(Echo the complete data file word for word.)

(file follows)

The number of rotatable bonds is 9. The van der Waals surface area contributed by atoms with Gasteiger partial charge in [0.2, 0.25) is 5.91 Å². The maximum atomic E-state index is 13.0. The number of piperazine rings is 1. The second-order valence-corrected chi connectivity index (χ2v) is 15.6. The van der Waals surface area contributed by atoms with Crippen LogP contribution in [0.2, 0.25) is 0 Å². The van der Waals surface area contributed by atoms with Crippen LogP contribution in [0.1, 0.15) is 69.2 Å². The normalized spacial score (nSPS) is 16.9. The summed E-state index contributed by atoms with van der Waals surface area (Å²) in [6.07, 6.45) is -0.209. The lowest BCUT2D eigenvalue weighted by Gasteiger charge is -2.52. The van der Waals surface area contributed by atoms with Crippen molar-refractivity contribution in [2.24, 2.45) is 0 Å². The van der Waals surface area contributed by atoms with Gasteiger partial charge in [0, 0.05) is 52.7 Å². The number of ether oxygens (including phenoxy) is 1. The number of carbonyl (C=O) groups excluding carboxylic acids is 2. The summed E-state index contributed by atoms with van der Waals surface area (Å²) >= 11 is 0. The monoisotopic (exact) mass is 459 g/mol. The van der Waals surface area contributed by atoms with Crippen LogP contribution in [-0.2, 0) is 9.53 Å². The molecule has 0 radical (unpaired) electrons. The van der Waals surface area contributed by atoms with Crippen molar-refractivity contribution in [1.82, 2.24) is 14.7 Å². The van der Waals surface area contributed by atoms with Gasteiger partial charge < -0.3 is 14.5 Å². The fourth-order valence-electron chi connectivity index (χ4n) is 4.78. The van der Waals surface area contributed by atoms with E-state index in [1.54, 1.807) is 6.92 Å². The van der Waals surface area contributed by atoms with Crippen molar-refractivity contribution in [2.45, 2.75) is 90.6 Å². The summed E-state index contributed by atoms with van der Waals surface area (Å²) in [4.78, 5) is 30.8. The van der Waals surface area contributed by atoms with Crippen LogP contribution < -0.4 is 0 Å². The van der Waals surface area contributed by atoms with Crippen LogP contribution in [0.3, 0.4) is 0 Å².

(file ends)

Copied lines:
The number of rotatable bonds is 9. The van der Waals surface area contributed by atoms with Gasteiger partial charge in [0.2, 0.25) is 5.91 Å². The maximum atomic E-state index is 13.0. The number of piperazine rings is 1. The second-order valence-corrected chi connectivity index (χ2v) is 15.6. The van der Waals surface area contributed by atoms with Crippen LogP contribution in [0.2, 0.25) is 0 Å². The van der Waals surface area contributed by atoms with Crippen LogP contribution in [0.1, 0.15) is 69.2 Å². The normalized spacial score (nSPS) is 16.9. The summed E-state index contributed by atoms with van der Waals surface area (Å²) in [6.07, 6.45) is -0.209. The lowest BCUT2D eigenvalue weighted by Gasteiger charge is -2.52. The van der Waals surface area contributed by atoms with Crippen molar-refractivity contribution in [2.24, 2.45) is 0 Å². The van der Waals surface area contributed by atoms with Gasteiger partial charge in [0, 0.05) is 52.7 Å². The number of ether oxygens (including phenoxy) is 1. The number of carbonyl (C=O) groups excluding carboxylic acids is 2. The summed E-state index contributed by atoms with van der Waals surface area (Å²) >= 11 is 0. The monoisotopic (exact) mass is 459 g/mol. The van der Waals surface area contributed by atoms with Crippen LogP contribution in [-0.2, 0) is 9.53 Å². The molecule has 0 radical (unpaired) electrons. The van der Waals surface area contributed by atoms with Crippen molar-refractivity contribution in [1.82, 2.24) is 14.7 Å². The van der Waals surface area contributed by atoms with Gasteiger partial charge < -0.3 is 14.5 Å². The fourth-order valence-electron chi connectivity index (χ4n) is 4.78. The van der Waals surface area contributed by atoms with E-state index in [1.54, 1.807) is 6.92 Å². The van der Waals surface area contributed by atoms with Crippen molar-refractivity contribution in [2.45, 2.75) is 90.6 Å². The summed E-state index contributed by atoms with van der Waals surface area (Å²) in [4.78, 5) is 30.8. The van der Waals surface area contributed by atoms with Crippen LogP contribution < -0.4 is 0 Å². The van der Waals surface area contributed by atoms with Crippen LogP contribution in [0.3, 0.4) is 0 Å².